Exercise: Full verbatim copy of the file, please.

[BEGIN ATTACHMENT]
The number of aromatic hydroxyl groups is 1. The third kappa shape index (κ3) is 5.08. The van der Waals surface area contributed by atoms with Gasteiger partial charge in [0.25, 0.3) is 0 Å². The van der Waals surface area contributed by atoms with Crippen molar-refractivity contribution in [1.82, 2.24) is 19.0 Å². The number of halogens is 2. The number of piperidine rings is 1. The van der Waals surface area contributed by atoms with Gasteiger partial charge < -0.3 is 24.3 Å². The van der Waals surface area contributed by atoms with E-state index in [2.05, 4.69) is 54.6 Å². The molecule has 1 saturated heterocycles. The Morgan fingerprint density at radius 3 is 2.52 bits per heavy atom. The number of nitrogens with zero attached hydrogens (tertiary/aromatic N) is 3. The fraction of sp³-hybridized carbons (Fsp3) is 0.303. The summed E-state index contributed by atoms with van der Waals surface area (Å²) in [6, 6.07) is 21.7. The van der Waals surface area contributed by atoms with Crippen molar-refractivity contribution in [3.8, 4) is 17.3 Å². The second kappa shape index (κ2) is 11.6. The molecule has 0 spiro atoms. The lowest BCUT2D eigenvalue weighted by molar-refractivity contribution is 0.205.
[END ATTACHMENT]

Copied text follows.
The number of aromatic hydroxyl groups is 1. The third kappa shape index (κ3) is 5.08. The van der Waals surface area contributed by atoms with Gasteiger partial charge in [0.25, 0.3) is 0 Å². The van der Waals surface area contributed by atoms with Crippen molar-refractivity contribution in [1.82, 2.24) is 19.0 Å². The number of halogens is 2. The number of piperidine rings is 1. The van der Waals surface area contributed by atoms with Gasteiger partial charge < -0.3 is 24.3 Å². The van der Waals surface area contributed by atoms with E-state index in [2.05, 4.69) is 54.6 Å². The molecule has 1 saturated heterocycles. The Morgan fingerprint density at radius 3 is 2.52 bits per heavy atom. The number of nitrogens with zero attached hydrogens (tertiary/aromatic N) is 3. The fraction of sp³-hybridized carbons (Fsp3) is 0.303. The summed E-state index contributed by atoms with van der Waals surface area (Å²) in [6, 6.07) is 21.7. The van der Waals surface area contributed by atoms with Crippen molar-refractivity contribution in [3.8, 4) is 17.3 Å². The second kappa shape index (κ2) is 11.6. The molecule has 0 spiro atoms. The lowest BCUT2D eigenvalue weighted by molar-refractivity contribution is 0.205.